Due care generally implies four things:
- The auditor must possess the requisite skills to evaluate accounting entries
- The auditor has a duty to employ such skill with reasonable care and diligence
- The auditor undertakes his task(s) with good faith and integrity but is not infallible
- The auditor may be liable for negligence, bad faith, or dishonesty, but not for mere errors in judgment
If a person suffers a loss or damage due to professional negligence of the auditor, an action can be initiated by such person against the auditor. Moreover, it is known that a report of an auditor, issued by him is considered to be that of an ‘expert’.
For example, His consent in writing, is included in the prospectus issued by the companies inviting public to subscribe in share or debentures. If the report is found to be misleading in its form and content, and a person has sustained a loss or damage as a result of subscription to the shares or debentures, on the strength of the prospectus, such person can succeed in taking action against the auditor, only if
- The auditor has not withdrawn his written consent before any copy of the prospectus was delivered for registration; or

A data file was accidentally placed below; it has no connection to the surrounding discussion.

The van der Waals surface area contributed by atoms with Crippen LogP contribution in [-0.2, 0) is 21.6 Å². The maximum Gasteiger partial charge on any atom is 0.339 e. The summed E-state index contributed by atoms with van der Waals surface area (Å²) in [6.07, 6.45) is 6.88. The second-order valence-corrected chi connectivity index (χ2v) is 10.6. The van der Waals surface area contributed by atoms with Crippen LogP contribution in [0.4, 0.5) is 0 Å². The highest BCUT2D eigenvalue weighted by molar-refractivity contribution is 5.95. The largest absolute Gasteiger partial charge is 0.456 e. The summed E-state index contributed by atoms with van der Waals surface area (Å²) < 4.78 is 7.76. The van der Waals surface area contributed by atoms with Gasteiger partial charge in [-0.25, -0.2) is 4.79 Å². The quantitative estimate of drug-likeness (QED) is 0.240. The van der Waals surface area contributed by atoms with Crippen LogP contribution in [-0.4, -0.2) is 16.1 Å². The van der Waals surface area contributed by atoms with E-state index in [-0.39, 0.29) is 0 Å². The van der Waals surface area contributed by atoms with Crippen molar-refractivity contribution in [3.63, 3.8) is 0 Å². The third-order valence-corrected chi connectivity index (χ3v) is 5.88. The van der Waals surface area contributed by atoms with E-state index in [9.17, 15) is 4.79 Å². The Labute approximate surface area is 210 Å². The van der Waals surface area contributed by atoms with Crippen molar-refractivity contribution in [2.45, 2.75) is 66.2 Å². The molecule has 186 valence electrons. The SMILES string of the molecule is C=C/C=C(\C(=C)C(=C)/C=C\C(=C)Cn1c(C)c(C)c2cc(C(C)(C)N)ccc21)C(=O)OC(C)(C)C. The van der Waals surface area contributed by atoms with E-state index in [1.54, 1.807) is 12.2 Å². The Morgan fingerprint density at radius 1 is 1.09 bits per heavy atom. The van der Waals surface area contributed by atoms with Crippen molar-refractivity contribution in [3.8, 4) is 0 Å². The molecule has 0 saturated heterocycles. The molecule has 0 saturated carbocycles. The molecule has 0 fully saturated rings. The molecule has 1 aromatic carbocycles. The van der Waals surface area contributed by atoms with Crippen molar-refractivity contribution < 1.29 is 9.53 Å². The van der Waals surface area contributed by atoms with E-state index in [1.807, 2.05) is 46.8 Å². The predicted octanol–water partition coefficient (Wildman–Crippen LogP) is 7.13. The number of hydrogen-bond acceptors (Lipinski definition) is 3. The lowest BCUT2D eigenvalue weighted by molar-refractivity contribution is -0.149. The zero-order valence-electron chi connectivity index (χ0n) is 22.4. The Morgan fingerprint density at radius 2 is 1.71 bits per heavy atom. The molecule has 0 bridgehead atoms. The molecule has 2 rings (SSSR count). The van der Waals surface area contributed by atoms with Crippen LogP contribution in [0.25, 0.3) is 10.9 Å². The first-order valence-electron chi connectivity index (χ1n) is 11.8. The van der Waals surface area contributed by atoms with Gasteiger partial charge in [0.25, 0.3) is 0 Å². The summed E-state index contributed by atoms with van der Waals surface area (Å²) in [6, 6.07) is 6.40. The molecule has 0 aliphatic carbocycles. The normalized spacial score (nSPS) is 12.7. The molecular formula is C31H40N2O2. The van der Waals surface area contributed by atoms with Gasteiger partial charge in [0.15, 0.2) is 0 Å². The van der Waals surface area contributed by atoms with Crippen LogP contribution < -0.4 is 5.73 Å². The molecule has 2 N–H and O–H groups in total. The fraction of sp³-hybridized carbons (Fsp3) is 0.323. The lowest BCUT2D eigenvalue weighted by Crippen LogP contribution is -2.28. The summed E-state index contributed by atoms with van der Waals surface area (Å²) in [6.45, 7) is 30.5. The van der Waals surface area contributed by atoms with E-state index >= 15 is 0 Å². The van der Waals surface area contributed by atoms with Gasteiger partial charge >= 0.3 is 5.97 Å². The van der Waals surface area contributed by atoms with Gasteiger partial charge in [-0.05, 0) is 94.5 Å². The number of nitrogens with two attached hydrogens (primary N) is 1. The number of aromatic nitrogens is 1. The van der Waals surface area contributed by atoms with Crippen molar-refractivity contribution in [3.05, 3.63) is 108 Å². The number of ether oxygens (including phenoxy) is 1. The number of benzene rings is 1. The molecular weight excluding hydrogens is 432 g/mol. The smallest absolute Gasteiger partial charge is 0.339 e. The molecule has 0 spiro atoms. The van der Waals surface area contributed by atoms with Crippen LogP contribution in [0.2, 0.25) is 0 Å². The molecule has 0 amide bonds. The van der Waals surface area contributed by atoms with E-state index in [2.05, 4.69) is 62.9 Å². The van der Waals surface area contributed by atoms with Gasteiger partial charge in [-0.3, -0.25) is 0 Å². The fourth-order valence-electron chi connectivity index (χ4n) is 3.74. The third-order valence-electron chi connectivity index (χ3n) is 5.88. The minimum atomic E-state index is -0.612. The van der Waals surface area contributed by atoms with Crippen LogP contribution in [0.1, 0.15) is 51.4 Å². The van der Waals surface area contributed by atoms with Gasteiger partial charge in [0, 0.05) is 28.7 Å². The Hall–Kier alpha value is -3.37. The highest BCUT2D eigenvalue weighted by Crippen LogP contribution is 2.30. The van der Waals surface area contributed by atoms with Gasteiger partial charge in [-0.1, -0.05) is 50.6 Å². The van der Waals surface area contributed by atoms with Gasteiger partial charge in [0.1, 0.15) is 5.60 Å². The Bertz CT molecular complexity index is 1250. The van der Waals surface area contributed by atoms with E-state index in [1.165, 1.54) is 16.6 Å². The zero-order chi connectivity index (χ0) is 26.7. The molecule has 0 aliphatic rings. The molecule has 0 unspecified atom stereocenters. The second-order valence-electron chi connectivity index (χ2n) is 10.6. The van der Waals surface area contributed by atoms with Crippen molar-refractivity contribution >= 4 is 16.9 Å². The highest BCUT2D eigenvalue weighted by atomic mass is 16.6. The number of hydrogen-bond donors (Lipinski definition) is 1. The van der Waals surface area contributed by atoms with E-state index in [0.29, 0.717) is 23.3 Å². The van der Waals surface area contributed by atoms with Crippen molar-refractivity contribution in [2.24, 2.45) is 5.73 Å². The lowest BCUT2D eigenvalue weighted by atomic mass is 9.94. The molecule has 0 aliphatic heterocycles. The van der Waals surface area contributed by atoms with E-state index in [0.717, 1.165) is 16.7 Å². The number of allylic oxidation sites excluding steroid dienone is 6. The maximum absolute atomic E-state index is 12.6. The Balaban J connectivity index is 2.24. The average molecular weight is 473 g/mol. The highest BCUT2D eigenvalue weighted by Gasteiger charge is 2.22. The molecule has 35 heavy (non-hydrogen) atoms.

- Failed to withdraw his consent in writing and to give reasons thereof after the registration of prospectus but before any allotment was made there under; or
- That he is not competent to make the statement and that he had reasonable ground to believe at the time of registration of prospectus and / or up to the allotment of shares or debentures, that the statement made by him is untrue.
The auditor is liable for such loss or damages suffered by the person who has relied upon his statement.
Liabilities of an auditor for misfeasance
The term ‘Misfeasance ”means ‘breach of duty or trust‘.
- If a company has suffered any loss or damage due to negligence or misfeasance on the part of the auditor, direct action can be taken by the company, against him under law of contract.
- Action can be taken even during the course of winding up of the company. Such action can be taken within 6 years from the date of order of winding up or from the first appointment of the liquidator. The liability may be civilor criminal.
- If the auditor appeals to the court, claiming that he was reasonable and honest in performing his duties, the court may relieve him totally or partially from such liability with or without any condition.
- The auditor may also apply to court to grant relief against any proceedings that might be brought against him, relating to negligence or misfeasance or breach of trust. The court is competent to grant relief.
- Action can be brought against the auditor only if his negligence has resulted in any loss or damage to the company.
- No contract with the company or provision in the Articles of Associationcan indemnify the auditor against any liability on account of negligence, misfeasance or breach of trust.
- However, if the court acquits or discharges the auditor from such liability (civil or criminal) and the judgement was given in favor of the auditor, the company may indemnify the auditor against any liability incurred by him, defending the proceedings.